- Leave.EU hires experts on identifying and targeting voters
- History suggests undecided voters will vote to stay in EU
One of the campaigns to get Britain out of the European Union is putting its faith in a team of U.S. data experts to win over voters.
Leave.EU, the group linked to Nigel Farage’s U.K. Independence Party, has hired Gerry Gunster, the president of Washington-based political consulting firm Goddard Gunster, and Brittany Kaiser of New York and London-based Cambridge Analytica to devise a strategy for persuading voters to back a “Brexit.” Gunster’s expertise is referendums, especially state-wide votes in the U.S. Kaiser’s is voter analysis.
Most polls have put backers of remaining in the EU slightly ahead of those seeking to leave, with just under a fifth of voters undecided. History suggests the “don’t knows” will break in favor of staying in, the position likely to be backed by Prime Minister David Cameron as well as the opposition Labour Party. The latest poll, carried out by Survation and commissioned by Leave.EU, showed 42 percent would vote to stay in the bloc, with 40 percent opting to leave and 18 percent undecided.
“Most people vote for the status quo,” Gunster said in an interview at an event in London Wednesday where he was introduced to the press. “We’re going to have to give them a reason to say: ‘I’m comfortable about leaving the EU.”’
British politics has had a mixed record with hired guns from across the Atlantic. David Axelrod was unable to do for Labour in May’s general election what he’d done for Barack Obama. On the other side of the fight, another former Obama staffer, Jim Messina, had more success, helping Cameron’s Conservatives to target voters with messages that pulled them into his camp.
It’s that kind of work that Leave.EU is aiming for its recruits to replicate: identifying different voter groups and working out what will get them on board.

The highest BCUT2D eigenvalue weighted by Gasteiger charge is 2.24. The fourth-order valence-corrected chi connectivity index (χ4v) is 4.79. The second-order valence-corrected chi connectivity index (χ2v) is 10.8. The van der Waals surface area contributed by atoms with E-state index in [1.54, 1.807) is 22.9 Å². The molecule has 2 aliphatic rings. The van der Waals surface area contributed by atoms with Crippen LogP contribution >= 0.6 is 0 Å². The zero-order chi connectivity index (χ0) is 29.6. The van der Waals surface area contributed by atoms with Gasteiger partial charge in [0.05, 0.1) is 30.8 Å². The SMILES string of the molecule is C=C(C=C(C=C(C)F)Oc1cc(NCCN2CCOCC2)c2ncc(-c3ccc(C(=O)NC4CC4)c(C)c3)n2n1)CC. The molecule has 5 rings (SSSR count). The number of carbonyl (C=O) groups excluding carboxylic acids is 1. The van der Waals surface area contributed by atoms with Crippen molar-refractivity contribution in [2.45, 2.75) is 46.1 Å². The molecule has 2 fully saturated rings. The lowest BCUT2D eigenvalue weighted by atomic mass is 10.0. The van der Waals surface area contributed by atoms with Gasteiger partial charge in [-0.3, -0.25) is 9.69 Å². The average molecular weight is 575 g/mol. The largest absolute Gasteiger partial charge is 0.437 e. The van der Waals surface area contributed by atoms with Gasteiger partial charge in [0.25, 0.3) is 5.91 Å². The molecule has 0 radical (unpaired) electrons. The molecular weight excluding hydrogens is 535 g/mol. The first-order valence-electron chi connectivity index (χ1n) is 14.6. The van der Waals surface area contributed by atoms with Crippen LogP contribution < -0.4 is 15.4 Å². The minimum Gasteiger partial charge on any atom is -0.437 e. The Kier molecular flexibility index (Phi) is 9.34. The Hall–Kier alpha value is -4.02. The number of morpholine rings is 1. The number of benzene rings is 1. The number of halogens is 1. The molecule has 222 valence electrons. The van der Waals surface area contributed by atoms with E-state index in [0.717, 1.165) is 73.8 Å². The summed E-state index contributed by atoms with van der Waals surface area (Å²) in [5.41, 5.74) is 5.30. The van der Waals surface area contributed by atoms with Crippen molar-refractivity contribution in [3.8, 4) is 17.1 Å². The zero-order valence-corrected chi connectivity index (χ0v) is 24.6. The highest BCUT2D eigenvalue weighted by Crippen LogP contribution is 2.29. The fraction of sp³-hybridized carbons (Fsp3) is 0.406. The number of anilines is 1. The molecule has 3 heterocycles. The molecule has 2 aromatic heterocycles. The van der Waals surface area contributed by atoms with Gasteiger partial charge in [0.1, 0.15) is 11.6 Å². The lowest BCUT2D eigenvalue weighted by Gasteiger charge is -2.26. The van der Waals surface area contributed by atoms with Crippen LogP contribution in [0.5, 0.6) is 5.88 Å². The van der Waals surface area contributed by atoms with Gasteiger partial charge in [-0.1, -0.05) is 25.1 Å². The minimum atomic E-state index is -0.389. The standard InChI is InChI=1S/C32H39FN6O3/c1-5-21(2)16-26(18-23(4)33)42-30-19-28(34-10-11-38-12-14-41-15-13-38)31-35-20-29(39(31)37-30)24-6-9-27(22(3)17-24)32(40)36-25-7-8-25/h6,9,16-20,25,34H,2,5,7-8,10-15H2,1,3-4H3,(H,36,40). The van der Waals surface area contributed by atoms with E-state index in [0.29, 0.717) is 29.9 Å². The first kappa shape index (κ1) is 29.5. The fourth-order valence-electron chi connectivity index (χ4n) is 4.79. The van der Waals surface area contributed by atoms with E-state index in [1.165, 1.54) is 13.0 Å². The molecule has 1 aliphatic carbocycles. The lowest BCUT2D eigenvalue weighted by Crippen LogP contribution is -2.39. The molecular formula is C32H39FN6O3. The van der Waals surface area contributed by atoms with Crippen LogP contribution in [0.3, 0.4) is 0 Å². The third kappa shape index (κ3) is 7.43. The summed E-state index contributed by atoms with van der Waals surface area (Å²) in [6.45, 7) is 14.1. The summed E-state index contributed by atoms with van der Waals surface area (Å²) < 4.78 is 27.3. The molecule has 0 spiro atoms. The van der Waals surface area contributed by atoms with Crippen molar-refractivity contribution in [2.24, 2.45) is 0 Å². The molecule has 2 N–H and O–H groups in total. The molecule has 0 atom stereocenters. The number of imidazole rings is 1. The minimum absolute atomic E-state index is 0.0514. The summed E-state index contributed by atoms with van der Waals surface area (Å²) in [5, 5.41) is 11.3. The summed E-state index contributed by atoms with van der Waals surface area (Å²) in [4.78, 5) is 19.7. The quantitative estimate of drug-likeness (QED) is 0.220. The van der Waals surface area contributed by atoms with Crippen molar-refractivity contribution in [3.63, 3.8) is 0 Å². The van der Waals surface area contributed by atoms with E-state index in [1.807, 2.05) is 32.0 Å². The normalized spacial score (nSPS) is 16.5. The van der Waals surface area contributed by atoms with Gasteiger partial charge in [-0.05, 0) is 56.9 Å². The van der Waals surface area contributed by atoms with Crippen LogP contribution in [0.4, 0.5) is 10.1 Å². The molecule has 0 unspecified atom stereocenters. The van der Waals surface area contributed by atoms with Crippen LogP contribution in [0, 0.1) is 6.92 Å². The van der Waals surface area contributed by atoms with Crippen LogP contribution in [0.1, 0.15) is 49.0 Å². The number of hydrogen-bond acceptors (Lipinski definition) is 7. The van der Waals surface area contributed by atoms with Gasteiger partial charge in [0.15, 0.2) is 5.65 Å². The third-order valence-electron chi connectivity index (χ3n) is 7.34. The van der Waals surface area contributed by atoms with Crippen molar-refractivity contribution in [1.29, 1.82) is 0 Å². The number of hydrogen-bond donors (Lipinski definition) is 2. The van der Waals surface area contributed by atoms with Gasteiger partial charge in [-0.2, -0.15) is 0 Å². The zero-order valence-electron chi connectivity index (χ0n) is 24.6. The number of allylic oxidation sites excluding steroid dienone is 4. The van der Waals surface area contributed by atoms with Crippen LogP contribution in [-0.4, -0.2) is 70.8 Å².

“We’re trying to understand swing voters, the finer nuances of what it is they care about,” Kaiser said. “If you hit a young person with a message about border security, they might never open your e-mail again. But if you tell them a person from Spain may come and take their job, that might get them.”
Kaiser said the first stage of the work will be interviews with close to half a million Britons to provide the data for the profiles. She said she’s untroubled by recent polling disasters, including the failure to predict the result of the general election.
“For me, polling doesn’t actually matter,” Kaiser said. “It asks people what their opinions are. It doesn’t tell you how to change them.”
One thing that might change voters’ views is an official analysis that the Treasury is conducting of the benefits and costs of EU membership to the British economy, as well as the risks for the nation if the bloc isn’t reformed. A similar exercise in the run-up to Scotland’s independence referendum led to complaints of bias from the Scottish National Party.
Businesses have also been urged to add their voice to the debate in the run-up to the referendum, with Stuart Rose, the leader of Britain Stronger in Europe, the campaign to keep the U.K. in the 28-nation bloc, urging companies to speak out about Britain’s position in the EU.
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In a letter to 3,000 FTSE-350 company directors, the former chief executive officer of Marks & Spencer Plc said businesses “can and must be a vital voice in this debate.”
“We should all play a role in communicating the significance of the single market,” he wrote, according to a text of the letter. “For our part we will make a positive case for Europe, but whatever side you are on I urge you and your boards to speak out and play a role in this national discussion.”
Survation surveyed 1,546 people online for its EU poll on Monday and Tuesday. The margin of error was 2.5 percentage points.